This makes it easier for both the contractor and inspector to understand and administer the contract requirements. Selecting the most appropriate surveillance method for the effort involved is important. Careful selection of appropriate surveillance methods enables the government to determine the amount of resources and associated costs needed to perform the surveillance task. Agencies should discuss the surveillance methods to be used with the contractor to confirm that they are fully understood. Whatever form of surveillance used, agencies should take care to ensure that no undue interference with contractor operations occurs.
Agencies also should avoid relying on cumbersome and intrusive process-oriented inspection and oversight programs to assess contractor performance. The Department of Commerce included the contractor on a grounds maintenance contract as a partner in implementing the contract monitoring and reporting requirements. This resulted in a continuing dialogue between the two parties about contract performance focused on results.
Surveillance must be performed as stated in the QAP for the covered contract. It includes scheduling, observing, documenting, accepting service, and determining payment due. QAEs must be fully qualified to meet the major responsibilities of the position: maintaining complete and accurate documentation, a good relationship with the contractor, and thorough knowledge of the contract requirements.
Experience and training are essential for effective surveillance. The QAE should be identified with a letter of assignment that includes a copy of the contract and surveillance plan. It should include cautions against making legal interpretations, imposing tasks not in the contract, supervising contractor employees, or waiving contract requirements.
A copy of the letter should be provided to the Administrative Contracting Officer. Ideally, the QAE should be dedicated full time to quality assurance activities. If this is not possible, the QAE aspect of the individual's job should be a critical element in their performance appraisal. Contractors should be briefed on surveillance requirements and responsibilities at a post-award conference. Surveillance should be comprehensive, systematic, and well documented. Reviewing and discussing the contractor's plan for maintaining an acceptable quality level under the contract is important.
In many cases, contractors are required to submit a Quality Control Plan to the government prior to the post-award conference. One way to document surveillance is through use of a surveillance checklist. See Appendix 11 for a sample. Techniques include inspections, correspondence reviews, customer surveys, and audits. The extent of surveillance is determined by the surveillance schedule established in the QAP.edutoursport.com/libraries/2020-10-10/1286.php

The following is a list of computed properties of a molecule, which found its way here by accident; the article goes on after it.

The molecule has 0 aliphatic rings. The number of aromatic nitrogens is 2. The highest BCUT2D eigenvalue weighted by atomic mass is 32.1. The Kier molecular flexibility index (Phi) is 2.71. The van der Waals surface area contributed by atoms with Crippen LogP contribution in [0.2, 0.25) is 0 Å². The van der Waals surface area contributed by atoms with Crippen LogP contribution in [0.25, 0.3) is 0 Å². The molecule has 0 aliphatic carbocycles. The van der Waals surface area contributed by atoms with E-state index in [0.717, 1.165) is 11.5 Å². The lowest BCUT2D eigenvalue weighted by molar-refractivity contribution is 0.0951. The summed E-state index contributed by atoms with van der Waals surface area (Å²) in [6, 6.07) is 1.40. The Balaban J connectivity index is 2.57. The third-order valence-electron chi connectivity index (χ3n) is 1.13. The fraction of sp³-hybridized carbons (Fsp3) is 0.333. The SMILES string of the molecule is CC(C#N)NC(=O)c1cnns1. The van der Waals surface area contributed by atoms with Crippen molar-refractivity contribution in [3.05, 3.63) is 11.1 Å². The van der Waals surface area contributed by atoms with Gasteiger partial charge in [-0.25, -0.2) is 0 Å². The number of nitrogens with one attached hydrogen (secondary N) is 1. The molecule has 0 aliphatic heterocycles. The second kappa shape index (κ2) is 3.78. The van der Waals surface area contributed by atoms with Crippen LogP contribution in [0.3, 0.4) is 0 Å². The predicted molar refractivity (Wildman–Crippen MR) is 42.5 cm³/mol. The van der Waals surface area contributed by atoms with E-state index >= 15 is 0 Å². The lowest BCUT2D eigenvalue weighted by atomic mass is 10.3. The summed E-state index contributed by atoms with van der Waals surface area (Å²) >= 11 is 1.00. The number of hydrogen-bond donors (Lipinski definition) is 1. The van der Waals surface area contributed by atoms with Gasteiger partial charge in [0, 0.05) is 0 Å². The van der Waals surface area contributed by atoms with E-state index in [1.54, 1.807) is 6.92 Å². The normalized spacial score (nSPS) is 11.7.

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It should be systematic and sufficient to fairly evaluate the contractor's total performance throughout the performance period. Where surveillance results show good performance consistently, the amount of surveillance should be adjusted accordingly. This saves the government money, reduces oversight burdens on the contractor, and recognizes the contractor's achievement of performance.
Agencies should select contract types that are most likely to motivate contractors to perform optimally. PBSC encourages and enables the increased use of fixed-price contracts and incentives to encourage optimal performance. Fixed-price contracts are appropriate for services that can be objectively defined in the solicitation and for which risk of performance is manageable. For such acquisitions, performance-based statements of work, measurable performance standards and surveillance plans are ideally suited.
The contractor is motivated to find improved methods of performance in order to increase its profits.
Cost-reimbursement contracts are appropriate for services that can only be defined in general terms or for which the risk of performance is not reasonably manageable. To the maximum extent practicable, PBSC methods should be used for these contracts. Where possible, they should include specific incentive provisions in addition to the award fee to insure that contractors are rewarded for good performance, as well as quality assurance deduction schedules to assure satisfactory performance. When acquiring services that previously have been acquired by contract, agencies should rely on experience, knowledge, and historical data gained from the prior contract to incorporate PBSC methods.
Where appropriate, conversion from cost-reimbursement to fixed-price arrangements should be accomplished. On average, prices for these contracts fell by 21 percent in nominal dollars. In addition, a considerable amount of staff time will be saved due to decreased contract administration. In situations where the entire contract is not conducive to PBSC, many tasks nevertheless may be defined in performance-based terms. In these situations PBSC methods should be used to the maximum extent possible.
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A cost-reimbursement level-of-effort term contract could be converted to a fixed-price completion contract defining as much of the requirement in performance-based terms as possible. A labor-hour arrangement could be used for the remainder of the requirement that could not be sufficiently defined or to accommodate unpredictable spikes in workload. The contractor used past history compiled by EPA to determine the amount of work it could expect. To provide additional flexibility for an emergency or crisis, quantity options fixed price per hour were included.